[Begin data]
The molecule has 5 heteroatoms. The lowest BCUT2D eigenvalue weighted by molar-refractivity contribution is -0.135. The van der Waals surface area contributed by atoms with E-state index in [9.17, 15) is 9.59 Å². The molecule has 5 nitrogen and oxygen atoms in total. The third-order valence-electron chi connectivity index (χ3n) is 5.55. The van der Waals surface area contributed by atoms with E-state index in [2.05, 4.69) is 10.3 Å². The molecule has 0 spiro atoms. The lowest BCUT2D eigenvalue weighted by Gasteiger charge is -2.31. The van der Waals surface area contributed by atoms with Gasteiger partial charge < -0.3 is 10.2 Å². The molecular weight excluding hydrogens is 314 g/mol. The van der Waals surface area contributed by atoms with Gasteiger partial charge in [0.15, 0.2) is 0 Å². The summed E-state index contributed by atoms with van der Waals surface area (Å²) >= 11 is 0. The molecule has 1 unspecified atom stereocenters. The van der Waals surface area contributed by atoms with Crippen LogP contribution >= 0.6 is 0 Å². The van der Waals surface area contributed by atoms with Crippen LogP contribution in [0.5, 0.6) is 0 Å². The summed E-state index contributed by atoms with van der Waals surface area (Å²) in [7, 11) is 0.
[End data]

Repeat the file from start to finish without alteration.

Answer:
The molecule has 5 heteroatoms. The lowest BCUT2D eigenvalue weighted by molar-refractivity contribution is -0.135. The van der Waals surface area contributed by atoms with E-state index in [9.17, 15) is 9.59 Å². The molecule has 5 nitrogen and oxygen atoms in total. The third-order valence-electron chi connectivity index (χ3n) is 5.55. The van der Waals surface area contributed by atoms with E-state index in [2.05, 4.69) is 10.3 Å². The molecule has 0 spiro atoms. The lowest BCUT2D eigenvalue weighted by Gasteiger charge is -2.31. The van der Waals surface area contributed by atoms with Gasteiger partial charge < -0.3 is 10.2 Å². The molecular weight excluding hydrogens is 314 g/mol. The van der Waals surface area contributed by atoms with Gasteiger partial charge in [0.15, 0.2) is 0 Å². The summed E-state index contributed by atoms with van der Waals surface area (Å²) >= 11 is 0. The molecule has 1 unspecified atom stereocenters. The van der Waals surface area contributed by atoms with Crippen LogP contribution >= 0.6 is 0 Å². The van der Waals surface area contributed by atoms with Crippen LogP contribution in [0.5, 0.6) is 0 Å². The summed E-state index contributed by atoms with van der Waals surface area (Å²) in [7, 11) is 0.